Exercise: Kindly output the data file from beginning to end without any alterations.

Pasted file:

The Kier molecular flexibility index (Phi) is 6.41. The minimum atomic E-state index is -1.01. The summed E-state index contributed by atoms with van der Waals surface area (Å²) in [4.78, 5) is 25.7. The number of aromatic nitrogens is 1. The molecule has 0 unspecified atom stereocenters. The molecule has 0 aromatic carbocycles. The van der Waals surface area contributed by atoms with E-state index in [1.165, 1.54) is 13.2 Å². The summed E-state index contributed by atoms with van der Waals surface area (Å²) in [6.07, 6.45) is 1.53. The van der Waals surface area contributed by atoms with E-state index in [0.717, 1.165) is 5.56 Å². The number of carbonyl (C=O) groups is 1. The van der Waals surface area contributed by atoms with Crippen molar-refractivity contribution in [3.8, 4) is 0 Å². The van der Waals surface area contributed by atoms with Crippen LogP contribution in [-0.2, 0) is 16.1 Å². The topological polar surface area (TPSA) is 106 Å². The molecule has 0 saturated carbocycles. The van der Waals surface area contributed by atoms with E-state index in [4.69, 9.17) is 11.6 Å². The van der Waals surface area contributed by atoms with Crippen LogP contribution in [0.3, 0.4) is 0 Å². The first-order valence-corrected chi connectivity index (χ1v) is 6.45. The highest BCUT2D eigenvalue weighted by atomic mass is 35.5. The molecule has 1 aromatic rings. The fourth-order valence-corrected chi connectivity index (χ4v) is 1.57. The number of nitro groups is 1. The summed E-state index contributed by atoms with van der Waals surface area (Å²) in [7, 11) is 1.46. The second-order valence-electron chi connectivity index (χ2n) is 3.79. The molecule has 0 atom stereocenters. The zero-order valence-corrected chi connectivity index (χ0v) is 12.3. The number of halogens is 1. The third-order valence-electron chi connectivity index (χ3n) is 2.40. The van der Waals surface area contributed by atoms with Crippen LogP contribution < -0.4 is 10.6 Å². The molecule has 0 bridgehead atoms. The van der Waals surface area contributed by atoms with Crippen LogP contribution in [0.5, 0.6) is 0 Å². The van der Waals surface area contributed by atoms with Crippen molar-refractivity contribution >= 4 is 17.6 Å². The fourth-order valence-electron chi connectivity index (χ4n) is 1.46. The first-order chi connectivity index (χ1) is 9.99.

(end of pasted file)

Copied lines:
The Kier molecular flexibility index (Phi) is 6.41. The minimum atomic E-state index is -1.01. The summed E-state index contributed by atoms with van der Waals surface area (Å²) in [4.78, 5) is 25.7. The number of aromatic nitrogens is 1. The molecule has 0 unspecified atom stereocenters. The molecule has 0 aromatic carbocycles. The van der Waals surface area contributed by atoms with E-state index in [1.165, 1.54) is 13.2 Å². The summed E-state index contributed by atoms with van der Waals surface area (Å²) in [6.07, 6.45) is 1.53. The van der Waals surface area contributed by atoms with E-state index in [0.717, 1.165) is 5.56 Å². The number of carbonyl (C=O) groups is 1. The van der Waals surface area contributed by atoms with Crippen molar-refractivity contribution in [3.8, 4) is 0 Å². The van der Waals surface area contributed by atoms with Crippen LogP contribution in [-0.2, 0) is 16.1 Å². The topological polar surface area (TPSA) is 106 Å². The molecule has 0 saturated carbocycles. The van der Waals surface area contributed by atoms with E-state index in [4.69, 9.17) is 11.6 Å². The van der Waals surface area contributed by atoms with Crippen LogP contribution in [0.3, 0.4) is 0 Å². The first-order valence-corrected chi connectivity index (χ1v) is 6.45. The highest BCUT2D eigenvalue weighted by atomic mass is 35.5. The molecule has 1 aromatic rings. The fourth-order valence-corrected chi connectivity index (χ4v) is 1.57. The number of nitro groups is 1. The summed E-state index contributed by atoms with van der Waals surface area (Å²) in [7, 11) is 1.46. The second-order valence-electron chi connectivity index (χ2n) is 3.79. The molecule has 0 atom stereocenters. The zero-order valence-corrected chi connectivity index (χ0v) is 12.3. The number of halogens is 1. The third-order valence-electron chi connectivity index (χ3n) is 2.40. The van der Waals surface area contributed by atoms with Crippen LogP contribution < -0.4 is 10.6 Å². The molecule has 0 bridgehead atoms. The van der Waals surface area contributed by atoms with Crippen LogP contribution in [0.5, 0.6) is 0 Å². The van der Waals surface area contributed by atoms with Crippen molar-refractivity contribution >= 4 is 17.6 Å². The fourth-order valence-electron chi connectivity index (χ4n) is 1.46. The first-order chi connectivity index (χ1) is 9.99.